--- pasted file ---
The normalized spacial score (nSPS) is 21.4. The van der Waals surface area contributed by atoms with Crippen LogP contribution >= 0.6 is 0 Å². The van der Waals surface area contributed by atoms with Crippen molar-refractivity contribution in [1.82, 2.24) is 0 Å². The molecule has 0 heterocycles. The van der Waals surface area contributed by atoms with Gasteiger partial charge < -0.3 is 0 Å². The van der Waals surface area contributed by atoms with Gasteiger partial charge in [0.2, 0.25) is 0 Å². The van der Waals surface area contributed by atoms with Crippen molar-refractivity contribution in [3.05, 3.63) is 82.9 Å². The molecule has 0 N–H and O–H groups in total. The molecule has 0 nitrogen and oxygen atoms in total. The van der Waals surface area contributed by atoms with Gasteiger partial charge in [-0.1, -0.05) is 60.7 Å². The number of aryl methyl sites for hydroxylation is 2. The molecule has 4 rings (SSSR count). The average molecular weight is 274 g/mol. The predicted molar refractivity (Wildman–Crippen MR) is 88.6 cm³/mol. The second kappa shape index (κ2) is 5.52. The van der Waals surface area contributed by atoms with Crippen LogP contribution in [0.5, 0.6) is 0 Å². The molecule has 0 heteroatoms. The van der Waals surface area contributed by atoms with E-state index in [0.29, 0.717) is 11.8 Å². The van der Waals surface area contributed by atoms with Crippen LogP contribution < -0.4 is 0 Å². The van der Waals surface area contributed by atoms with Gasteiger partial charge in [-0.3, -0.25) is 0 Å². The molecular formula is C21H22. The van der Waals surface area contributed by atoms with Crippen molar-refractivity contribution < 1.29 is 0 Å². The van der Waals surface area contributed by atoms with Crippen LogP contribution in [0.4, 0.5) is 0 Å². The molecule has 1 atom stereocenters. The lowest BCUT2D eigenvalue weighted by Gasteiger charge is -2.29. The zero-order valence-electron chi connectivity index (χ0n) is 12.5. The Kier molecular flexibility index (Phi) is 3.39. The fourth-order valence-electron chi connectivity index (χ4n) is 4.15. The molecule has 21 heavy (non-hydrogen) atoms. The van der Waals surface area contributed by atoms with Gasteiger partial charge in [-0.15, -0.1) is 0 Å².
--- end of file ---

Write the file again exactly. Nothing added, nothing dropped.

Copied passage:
The normalized spacial score (nSPS) is 21.4. The van der Waals surface area contributed by atoms with Crippen LogP contribution >= 0.6 is 0 Å². The van der Waals surface area contributed by atoms with Crippen molar-refractivity contribution in [1.82, 2.24) is 0 Å². The molecule has 0 heterocycles. The van der Waals surface area contributed by atoms with Gasteiger partial charge < -0.3 is 0 Å². The van der Waals surface area contributed by atoms with Gasteiger partial charge in [0.2, 0.25) is 0 Å². The van der Waals surface area contributed by atoms with Crippen molar-refractivity contribution in [3.05, 3.63) is 82.9 Å². The molecule has 0 N–H and O–H groups in total. The molecule has 0 nitrogen and oxygen atoms in total. The van der Waals surface area contributed by atoms with Gasteiger partial charge in [-0.1, -0.05) is 60.7 Å². The number of aryl methyl sites for hydroxylation is 2. The molecule has 4 rings (SSSR count). The average molecular weight is 274 g/mol. The predicted molar refractivity (Wildman–Crippen MR) is 88.6 cm³/mol. The second kappa shape index (κ2) is 5.52. The van der Waals surface area contributed by atoms with Crippen LogP contribution in [0.5, 0.6) is 0 Å². The molecule has 0 heteroatoms. The van der Waals surface area contributed by atoms with E-state index in [0.29, 0.717) is 11.8 Å². The van der Waals surface area contributed by atoms with Crippen LogP contribution < -0.4 is 0 Å². The van der Waals surface area contributed by atoms with Gasteiger partial charge in [-0.3, -0.25) is 0 Å². The molecular formula is C21H22. The van der Waals surface area contributed by atoms with Crippen molar-refractivity contribution < 1.29 is 0 Å². The van der Waals surface area contributed by atoms with Crippen LogP contribution in [0.4, 0.5) is 0 Å². The molecule has 1 atom stereocenters. The lowest BCUT2D eigenvalue weighted by Gasteiger charge is -2.29. The zero-order valence-electron chi connectivity index (χ0n) is 12.5. The Kier molecular flexibility index (Phi) is 3.39. The fourth-order valence-electron chi connectivity index (χ4n) is 4.15. The molecule has 21 heavy (non-hydrogen) atoms. The van der Waals surface area contributed by atoms with Gasteiger partial charge in [-0.15, -0.1) is 0 Å².